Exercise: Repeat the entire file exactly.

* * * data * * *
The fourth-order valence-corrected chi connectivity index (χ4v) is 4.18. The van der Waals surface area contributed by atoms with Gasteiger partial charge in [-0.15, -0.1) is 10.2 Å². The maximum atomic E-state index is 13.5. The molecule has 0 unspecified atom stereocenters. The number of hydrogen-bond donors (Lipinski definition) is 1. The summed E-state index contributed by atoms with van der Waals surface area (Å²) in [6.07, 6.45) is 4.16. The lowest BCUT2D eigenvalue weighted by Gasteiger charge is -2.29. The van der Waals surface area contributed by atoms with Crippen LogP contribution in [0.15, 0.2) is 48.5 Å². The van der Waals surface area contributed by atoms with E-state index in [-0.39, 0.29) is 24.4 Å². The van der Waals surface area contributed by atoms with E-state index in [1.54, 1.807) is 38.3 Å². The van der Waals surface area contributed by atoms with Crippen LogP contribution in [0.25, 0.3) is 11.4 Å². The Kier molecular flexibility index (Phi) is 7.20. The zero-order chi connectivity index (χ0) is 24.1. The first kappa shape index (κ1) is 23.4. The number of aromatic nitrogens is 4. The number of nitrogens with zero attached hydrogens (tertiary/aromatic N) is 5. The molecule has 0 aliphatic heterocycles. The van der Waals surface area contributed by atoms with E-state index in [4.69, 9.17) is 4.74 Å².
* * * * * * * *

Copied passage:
The fourth-order valence-corrected chi connectivity index (χ4v) is 4.18. The van der Waals surface area contributed by atoms with Gasteiger partial charge in [-0.15, -0.1) is 10.2 Å². The maximum atomic E-state index is 13.5. The molecule has 0 unspecified atom stereocenters. The number of hydrogen-bond donors (Lipinski definition) is 1. The summed E-state index contributed by atoms with van der Waals surface area (Å²) in [6.07, 6.45) is 4.16. The lowest BCUT2D eigenvalue weighted by Gasteiger charge is -2.29. The van der Waals surface area contributed by atoms with Crippen LogP contribution in [0.15, 0.2) is 48.5 Å². The van der Waals surface area contributed by atoms with E-state index in [-0.39, 0.29) is 24.4 Å². The van der Waals surface area contributed by atoms with E-state index in [1.54, 1.807) is 38.3 Å². The van der Waals surface area contributed by atoms with Crippen LogP contribution in [0.25, 0.3) is 11.4 Å². The Kier molecular flexibility index (Phi) is 7.20. The zero-order chi connectivity index (χ0) is 24.1. The first kappa shape index (κ1) is 23.4. The number of aromatic nitrogens is 4. The number of nitrogens with zero attached hydrogens (tertiary/aromatic N) is 5. The molecule has 0 aliphatic heterocycles. The van der Waals surface area contributed by atoms with E-state index in [4.69, 9.17) is 4.74 Å².